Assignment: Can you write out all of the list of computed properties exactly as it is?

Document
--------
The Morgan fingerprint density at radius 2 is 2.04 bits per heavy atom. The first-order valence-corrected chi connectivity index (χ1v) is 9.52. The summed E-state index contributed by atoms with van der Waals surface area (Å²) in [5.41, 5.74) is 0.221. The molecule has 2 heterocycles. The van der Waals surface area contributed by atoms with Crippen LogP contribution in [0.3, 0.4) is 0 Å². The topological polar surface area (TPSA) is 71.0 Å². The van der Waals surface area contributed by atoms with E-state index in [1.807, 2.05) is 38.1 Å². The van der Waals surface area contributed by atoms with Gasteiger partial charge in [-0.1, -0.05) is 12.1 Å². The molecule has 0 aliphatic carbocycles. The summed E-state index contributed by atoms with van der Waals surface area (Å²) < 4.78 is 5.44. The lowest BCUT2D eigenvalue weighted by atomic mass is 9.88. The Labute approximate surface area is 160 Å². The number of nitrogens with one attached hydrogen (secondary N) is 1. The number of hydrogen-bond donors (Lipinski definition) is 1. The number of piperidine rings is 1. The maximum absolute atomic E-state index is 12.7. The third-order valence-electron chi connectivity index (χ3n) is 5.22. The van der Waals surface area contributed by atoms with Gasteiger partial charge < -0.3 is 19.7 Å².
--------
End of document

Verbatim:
The Morgan fingerprint density at radius 2 is 2.04 bits per heavy atom. The first-order valence-corrected chi connectivity index (χ1v) is 9.52. The summed E-state index contributed by atoms with van der Waals surface area (Å²) in [5.41, 5.74) is 0.221. The molecule has 2 heterocycles. The van der Waals surface area contributed by atoms with Crippen LogP contribution in [0.3, 0.4) is 0 Å². The topological polar surface area (TPSA) is 71.0 Å². The van der Waals surface area contributed by atoms with E-state index in [1.807, 2.05) is 38.1 Å². The van der Waals surface area contributed by atoms with Gasteiger partial charge in [-0.1, -0.05) is 12.1 Å². The molecule has 0 aliphatic carbocycles. The summed E-state index contributed by atoms with van der Waals surface area (Å²) < 4.78 is 5.44. The lowest BCUT2D eigenvalue weighted by atomic mass is 9.88. The Labute approximate surface area is 160 Å². The number of nitrogens with one attached hydrogen (secondary N) is 1. The number of hydrogen-bond donors (Lipinski definition) is 1. The number of piperidine rings is 1. The maximum absolute atomic E-state index is 12.7. The third-order valence-electron chi connectivity index (χ3n) is 5.22. The van der Waals surface area contributed by atoms with Gasteiger partial charge < -0.3 is 19.7 Å².